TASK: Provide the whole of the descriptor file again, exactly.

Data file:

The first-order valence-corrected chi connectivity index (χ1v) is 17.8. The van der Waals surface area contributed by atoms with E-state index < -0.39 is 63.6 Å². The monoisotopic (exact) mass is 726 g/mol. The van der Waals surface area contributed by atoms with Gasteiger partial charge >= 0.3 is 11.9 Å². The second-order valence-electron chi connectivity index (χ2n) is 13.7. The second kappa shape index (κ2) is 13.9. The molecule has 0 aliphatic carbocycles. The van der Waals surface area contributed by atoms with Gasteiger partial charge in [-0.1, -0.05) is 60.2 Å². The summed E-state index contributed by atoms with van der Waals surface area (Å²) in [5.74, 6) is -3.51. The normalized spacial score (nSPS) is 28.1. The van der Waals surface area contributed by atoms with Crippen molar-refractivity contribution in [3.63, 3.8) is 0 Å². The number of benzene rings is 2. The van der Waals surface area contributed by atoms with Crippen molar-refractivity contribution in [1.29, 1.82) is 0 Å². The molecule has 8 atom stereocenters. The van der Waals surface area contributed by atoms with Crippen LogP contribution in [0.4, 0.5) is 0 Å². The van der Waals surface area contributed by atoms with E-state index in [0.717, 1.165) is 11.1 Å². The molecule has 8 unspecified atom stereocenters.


The first-order valence-corrected chi connectivity index (χ1v) is 17.8. The van der Waals surface area contributed by atoms with E-state index < -0.39 is 63.6 Å². The monoisotopic (exact) mass is 726 g/mol. The van der Waals surface area contributed by atoms with Gasteiger partial charge >= 0.3 is 11.9 Å². The second-order valence-electron chi connectivity index (χ2n) is 13.7. The second kappa shape index (κ2) is 13.9. The molecule has 0 aliphatic carbocycles. The van der Waals surface area contributed by atoms with Gasteiger partial charge in [-0.1, -0.05) is 60.2 Å². The summed E-state index contributed by atoms with van der Waals surface area (Å²) in [5.74, 6) is -3.51. The normalized spacial score (nSPS) is 28.1. The van der Waals surface area contributed by atoms with Crippen molar-refractivity contribution in [3.63, 3.8) is 0 Å². The number of benzene rings is 2. The van der Waals surface area contributed by atoms with Crippen molar-refractivity contribution in [1.29, 1.82) is 0 Å². The molecule has 8 atom stereocenters. The van der Waals surface area contributed by atoms with Crippen LogP contribution in [0.4, 0.5) is 0 Å². The van der Waals surface area contributed by atoms with E-state index in [0.717, 1.165) is 11.1 Å². The molecule has 8 unspecified atom stereocenters.